As a director of a limited company, you must:
- follow the company’s rules, shown in its articles of association
- keep company records and report changes
- file your accounts and your Company Tax Return
- tell other shareholders if you might personally benefit from a transaction the company makes
- pay Corporation Tax
You can hire other people to manage some of these things day-to-day (for example, an accountant) but you’re still legally responsible for your company’s records, accounts and performance.
You may be fined, prosecuted or disqualified from being a company director if you do not meet your responsibilities.
Contact your professional adviser or trade association to find out more.
Taking money out of a limited company
How you take money out of the company depends on what it’s for and how much you take out.
Salary, expenses and benefits
If you want the company to pay you or anyone else a salary, expenses or benefits, you must register the company as an employer.
The company must take Income Tax and National Insurance contributions from your salary payments and pay these to HM Revenue and Customs (HMRC), along with employers’ National Insurance contributions.
If you or one of your employees make personal use of something that belongs to the business, you must report it as a benefit and pay any tax due.
A dividend is a payment a company can make to shareholders if it has made a profit.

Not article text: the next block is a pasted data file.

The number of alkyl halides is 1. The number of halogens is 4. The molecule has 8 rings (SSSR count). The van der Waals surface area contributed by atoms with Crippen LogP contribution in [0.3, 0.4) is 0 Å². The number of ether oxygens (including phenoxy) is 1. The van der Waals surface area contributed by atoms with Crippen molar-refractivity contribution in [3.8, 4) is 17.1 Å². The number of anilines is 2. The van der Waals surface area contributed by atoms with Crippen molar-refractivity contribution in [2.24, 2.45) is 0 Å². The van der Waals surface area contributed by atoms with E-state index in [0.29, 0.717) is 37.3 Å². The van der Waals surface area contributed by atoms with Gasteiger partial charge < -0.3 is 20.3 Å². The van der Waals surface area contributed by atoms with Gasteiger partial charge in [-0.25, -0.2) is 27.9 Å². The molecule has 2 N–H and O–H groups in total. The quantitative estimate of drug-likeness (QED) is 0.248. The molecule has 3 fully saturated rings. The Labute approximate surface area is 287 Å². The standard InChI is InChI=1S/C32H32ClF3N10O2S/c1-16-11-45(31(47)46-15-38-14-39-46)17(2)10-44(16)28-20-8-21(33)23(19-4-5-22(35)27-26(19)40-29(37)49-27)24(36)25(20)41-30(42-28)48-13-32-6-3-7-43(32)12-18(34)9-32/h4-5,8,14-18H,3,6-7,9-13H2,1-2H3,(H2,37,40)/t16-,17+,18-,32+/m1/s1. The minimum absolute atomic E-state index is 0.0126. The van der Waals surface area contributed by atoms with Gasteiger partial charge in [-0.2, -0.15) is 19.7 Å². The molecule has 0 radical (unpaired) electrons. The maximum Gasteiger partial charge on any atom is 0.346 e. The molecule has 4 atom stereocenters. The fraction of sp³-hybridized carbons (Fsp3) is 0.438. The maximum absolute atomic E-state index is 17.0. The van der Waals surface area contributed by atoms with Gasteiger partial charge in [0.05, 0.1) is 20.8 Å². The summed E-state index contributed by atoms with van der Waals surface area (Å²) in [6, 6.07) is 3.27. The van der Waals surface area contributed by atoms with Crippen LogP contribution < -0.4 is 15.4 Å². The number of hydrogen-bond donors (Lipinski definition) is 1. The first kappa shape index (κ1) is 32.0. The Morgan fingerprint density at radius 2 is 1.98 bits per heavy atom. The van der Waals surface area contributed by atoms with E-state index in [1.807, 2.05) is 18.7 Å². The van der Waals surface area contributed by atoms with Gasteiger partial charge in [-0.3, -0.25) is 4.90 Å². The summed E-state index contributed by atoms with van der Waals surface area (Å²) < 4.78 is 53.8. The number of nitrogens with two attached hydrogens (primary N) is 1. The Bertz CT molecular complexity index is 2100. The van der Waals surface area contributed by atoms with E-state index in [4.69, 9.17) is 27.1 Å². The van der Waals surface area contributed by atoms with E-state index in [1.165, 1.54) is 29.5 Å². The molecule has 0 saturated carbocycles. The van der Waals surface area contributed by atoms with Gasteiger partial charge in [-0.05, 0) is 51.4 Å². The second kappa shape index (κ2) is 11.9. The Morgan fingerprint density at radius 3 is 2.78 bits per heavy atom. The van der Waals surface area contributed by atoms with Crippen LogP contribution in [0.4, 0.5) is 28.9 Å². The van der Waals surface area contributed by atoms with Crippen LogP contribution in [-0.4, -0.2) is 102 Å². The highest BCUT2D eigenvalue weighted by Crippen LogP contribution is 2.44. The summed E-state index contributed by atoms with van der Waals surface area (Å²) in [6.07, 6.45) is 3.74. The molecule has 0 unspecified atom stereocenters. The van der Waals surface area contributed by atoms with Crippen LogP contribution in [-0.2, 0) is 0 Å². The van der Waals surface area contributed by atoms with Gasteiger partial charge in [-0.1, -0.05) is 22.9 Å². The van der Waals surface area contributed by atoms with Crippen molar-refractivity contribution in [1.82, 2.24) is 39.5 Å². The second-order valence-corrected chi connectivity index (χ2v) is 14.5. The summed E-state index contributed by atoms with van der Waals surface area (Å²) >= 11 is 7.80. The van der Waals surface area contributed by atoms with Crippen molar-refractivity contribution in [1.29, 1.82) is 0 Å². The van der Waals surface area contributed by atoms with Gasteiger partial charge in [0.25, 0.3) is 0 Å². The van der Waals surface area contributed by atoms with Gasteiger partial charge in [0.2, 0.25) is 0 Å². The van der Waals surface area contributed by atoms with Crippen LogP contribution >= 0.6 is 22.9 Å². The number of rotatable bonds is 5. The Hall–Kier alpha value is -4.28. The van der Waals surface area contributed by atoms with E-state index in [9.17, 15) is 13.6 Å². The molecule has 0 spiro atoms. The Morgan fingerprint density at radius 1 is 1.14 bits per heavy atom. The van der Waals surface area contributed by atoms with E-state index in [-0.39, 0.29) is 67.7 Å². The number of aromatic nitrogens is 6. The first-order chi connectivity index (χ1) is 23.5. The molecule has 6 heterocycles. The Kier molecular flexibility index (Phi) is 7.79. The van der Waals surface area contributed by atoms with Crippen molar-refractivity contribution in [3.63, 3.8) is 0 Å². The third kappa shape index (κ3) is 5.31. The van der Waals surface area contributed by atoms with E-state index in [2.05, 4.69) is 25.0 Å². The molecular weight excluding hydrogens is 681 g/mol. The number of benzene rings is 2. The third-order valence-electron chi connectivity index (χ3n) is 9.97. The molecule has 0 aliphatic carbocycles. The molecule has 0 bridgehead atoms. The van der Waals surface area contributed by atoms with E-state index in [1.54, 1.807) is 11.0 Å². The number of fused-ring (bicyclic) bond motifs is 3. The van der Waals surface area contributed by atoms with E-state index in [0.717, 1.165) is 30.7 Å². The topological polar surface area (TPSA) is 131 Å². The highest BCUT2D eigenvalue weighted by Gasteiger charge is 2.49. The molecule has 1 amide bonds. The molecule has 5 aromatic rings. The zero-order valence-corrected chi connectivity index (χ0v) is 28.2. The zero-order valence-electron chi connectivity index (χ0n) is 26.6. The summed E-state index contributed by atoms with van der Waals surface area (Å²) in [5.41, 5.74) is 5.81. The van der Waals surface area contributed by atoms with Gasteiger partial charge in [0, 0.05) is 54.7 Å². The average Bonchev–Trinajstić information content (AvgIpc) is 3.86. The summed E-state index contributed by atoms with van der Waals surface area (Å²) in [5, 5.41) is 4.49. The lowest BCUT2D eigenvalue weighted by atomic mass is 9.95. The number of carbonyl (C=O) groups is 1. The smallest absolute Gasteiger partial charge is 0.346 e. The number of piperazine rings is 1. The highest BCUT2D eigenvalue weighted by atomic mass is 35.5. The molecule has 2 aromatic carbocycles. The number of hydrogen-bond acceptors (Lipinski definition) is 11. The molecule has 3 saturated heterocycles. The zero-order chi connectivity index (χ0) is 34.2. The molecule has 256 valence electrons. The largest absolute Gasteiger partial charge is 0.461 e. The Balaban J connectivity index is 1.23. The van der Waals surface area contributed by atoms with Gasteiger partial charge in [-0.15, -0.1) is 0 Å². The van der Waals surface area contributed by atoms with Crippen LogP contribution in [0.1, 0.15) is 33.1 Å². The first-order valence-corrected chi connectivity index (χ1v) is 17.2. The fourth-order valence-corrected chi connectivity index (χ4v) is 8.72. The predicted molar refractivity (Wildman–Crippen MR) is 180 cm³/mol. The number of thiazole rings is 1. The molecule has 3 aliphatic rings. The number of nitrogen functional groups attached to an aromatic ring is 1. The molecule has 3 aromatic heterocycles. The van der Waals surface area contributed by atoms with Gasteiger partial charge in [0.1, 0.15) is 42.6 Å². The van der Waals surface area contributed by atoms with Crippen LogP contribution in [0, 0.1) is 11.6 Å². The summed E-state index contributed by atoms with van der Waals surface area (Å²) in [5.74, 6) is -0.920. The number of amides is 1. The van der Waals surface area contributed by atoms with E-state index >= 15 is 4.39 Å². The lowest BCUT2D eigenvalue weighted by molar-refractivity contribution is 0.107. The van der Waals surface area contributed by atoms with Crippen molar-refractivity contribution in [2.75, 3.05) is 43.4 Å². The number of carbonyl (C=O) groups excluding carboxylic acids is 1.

You cannot count dividends as business costs when you work out your Corporation Tax.
Your company must not pay out more in dividends than its available profits from current and previous financial years.
You must usually pay dividends to all shareholders.
To pay a dividend, you must:
- hold a directors’ meeting to ‘declare’ the dividend
- keep minutes of the meeting, even if you’re the only director
For each dividend payment the company makes, you must write up a dividend voucher showing the:
- company name
- names of the shareholders being paid a dividend
- amount of the dividend
You must give a copy of the voucher to recipients of the dividend and keep a copy for your company’s records.
Tax on dividends
Your company does not need to pay tax on dividend payments. But shareholders may have to pay Income Tax if they’re over £2,000.
If you take more money out of a company than you’ve put in – and it’s not salary or dividend – it’s called a ‘directors’ loan’.
If your company makes directors’ loans, you must keep records of them. There are also some detailed tax rules about how directors’ loans are handled.